Hil­lary Clin­ton, cham­pion of the cen­ter-left

The Washington Post Sunday - - SUNDAY OPINION - — Stephen Stromberg

Hil­lary Clin­ton ended much of the sus­pense about what she’s run­ning on, de­liv­er­ing her first full cam­paign-style stump speech on New York’s Roo­sevelt Is­land on Satur­day. The re­sult was a plat­form of work­man­like lib­eral pol­icy that nei­ther mim­ics her hus­band’s agenda nor fully dig­ni­fies the pop­ulists push­ing the Demo­cratic Party from the coun­try’s ide­o­log­i­cal gov­ern­ing space. Amer­ica’s cen­ter-left has a cham­pion.

Clothed in rhetoric con­demn­ing eco­nomic and so­cial in­equal­ity, Clin­ton’s ad­dress ac­knowl­edged the power of the Obama coali­tion of young and mi­nor­ity vot­ers, strik­ing a very dif­fer­ent note from the tri­an­gu­lated so­cial con­ser­vatism of her hus­band’s pres­i­dency. She promised to help pretty much ev­ery­one ex­cept Repub­li­can pres­i­den­tial can­di­dates and hedge-fund man­agers, ar­gu­ing that the coun­try needs an “in­clu­sive econ­omy” sup­ported by an “in­clu­sive so­ci­ety.” She pro­posed laws bar­ring dis­crim­i­na­tion against gay, les­bian, bi­sex­ual and trans­gen­der peo­ple, backed uni­ver­sal preschool and child care, sup­ported a path­way to cit­i­zen­ship for il­le­gal im­mi­grants with clean records, de­manded eas­ier ac­cess to the polls and en­dorsed a con­sti­tu­tional amend­ment reim­pos­ing re­stric­tions on po­lit­i­cal spend­ing.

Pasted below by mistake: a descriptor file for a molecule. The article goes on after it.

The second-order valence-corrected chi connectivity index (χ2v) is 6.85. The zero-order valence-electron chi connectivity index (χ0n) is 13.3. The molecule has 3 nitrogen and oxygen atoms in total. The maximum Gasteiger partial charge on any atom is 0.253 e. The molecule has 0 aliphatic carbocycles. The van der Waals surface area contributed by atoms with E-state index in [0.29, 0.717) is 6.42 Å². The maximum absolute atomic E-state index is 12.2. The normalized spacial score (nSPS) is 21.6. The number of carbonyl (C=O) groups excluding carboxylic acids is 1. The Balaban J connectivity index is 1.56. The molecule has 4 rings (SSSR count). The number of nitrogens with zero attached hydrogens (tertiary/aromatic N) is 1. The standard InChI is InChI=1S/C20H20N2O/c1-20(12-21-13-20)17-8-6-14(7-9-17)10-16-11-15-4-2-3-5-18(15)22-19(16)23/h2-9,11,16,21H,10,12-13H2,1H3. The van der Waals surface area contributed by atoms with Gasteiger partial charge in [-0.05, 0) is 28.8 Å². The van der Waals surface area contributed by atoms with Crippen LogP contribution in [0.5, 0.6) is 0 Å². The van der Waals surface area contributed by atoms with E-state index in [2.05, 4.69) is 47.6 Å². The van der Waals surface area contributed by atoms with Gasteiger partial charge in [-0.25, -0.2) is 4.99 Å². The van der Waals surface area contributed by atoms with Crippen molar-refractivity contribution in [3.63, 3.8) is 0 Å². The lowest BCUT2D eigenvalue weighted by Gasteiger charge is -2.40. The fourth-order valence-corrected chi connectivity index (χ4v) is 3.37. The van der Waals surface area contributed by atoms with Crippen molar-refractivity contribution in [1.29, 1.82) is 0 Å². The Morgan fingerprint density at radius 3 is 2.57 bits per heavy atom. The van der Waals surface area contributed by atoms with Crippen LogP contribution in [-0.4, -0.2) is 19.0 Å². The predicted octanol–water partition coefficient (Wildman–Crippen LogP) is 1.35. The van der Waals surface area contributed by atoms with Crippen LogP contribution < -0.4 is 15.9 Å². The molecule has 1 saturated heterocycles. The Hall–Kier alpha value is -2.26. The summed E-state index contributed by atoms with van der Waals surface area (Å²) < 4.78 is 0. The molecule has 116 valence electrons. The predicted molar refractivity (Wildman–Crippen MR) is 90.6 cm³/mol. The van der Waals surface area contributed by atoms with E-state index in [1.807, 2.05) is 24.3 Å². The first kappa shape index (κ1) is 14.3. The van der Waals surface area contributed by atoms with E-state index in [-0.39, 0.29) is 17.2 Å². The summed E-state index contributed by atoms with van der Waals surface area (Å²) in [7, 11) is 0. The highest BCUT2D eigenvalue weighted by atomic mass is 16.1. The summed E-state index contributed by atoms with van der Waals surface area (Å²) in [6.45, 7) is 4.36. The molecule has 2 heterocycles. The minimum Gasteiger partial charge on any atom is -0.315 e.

In one of the best lines in her speech, Clin­ton mocked the cow­ardice of Repub­li­cans who dodge re­porters’ ques­tions on cli­mate change. “They’ll say, ‘I’mnot a sci­en­tist,’ ” she said. “Well, then why don’t they start lis­ten­ing to those who are?”

In one of the worst lines in her speech, Clin­ton again punted on the Trans-Pa­cific Part­ner­ship, bow­ing to pro­gres­sives’ cur­rent anti-trade hys­te­ria. “Ad­vances in tech­nol­ogy and the rise of global trade have cre­ated whole new ar­eas of eco­nomic ac­tiv­ity and opened new mar­kets for our ex­ports,” she said, “but they have also dis­placed jobs and un­der­cut wages for mil­lions of Amer­i­cans.”

But, thank­fully, Clin­ton also avoided some of the worst pop­ulist ex­cesses of the Bernie San­ders and El­iz­a­beth War­ren wing of the Demo­cratic Party. Cru­cially, Clin­ton em­pha­sized the im­por­tance of eco­nomic growth, in­no­va­tion and ef­fi­cient gov­ern­ment, not rigid reg­u­la­tory and tax poli­cies or un­af­ford­able ex­pan­sions of en­ti­tle­ments. “The mid­dle class needs more growth and more fair­ness,” she said. “Growth and fair­ness go to­gether. For last­ing pros­per­ity, you can’t have one with­out the other.” Clin­ton ap­pears to be align­ing her­self with Democrats who stress the im­por­tance of eco­nomic com­pet­i­tive­ness and flex­i­bil­ity in en­abling the coun­try to keep up with global com­pe­ti­tion and ad­vance the stan­dard of living.

It re­mains to be seen whether Clin­ton can har­ness the en­ergy of pro­gres­sives with­out buy­ing more fully into their ex­trav­a­gances. But for those seek­ing care and sub­stance, her speech was a pretty good open­ing move.

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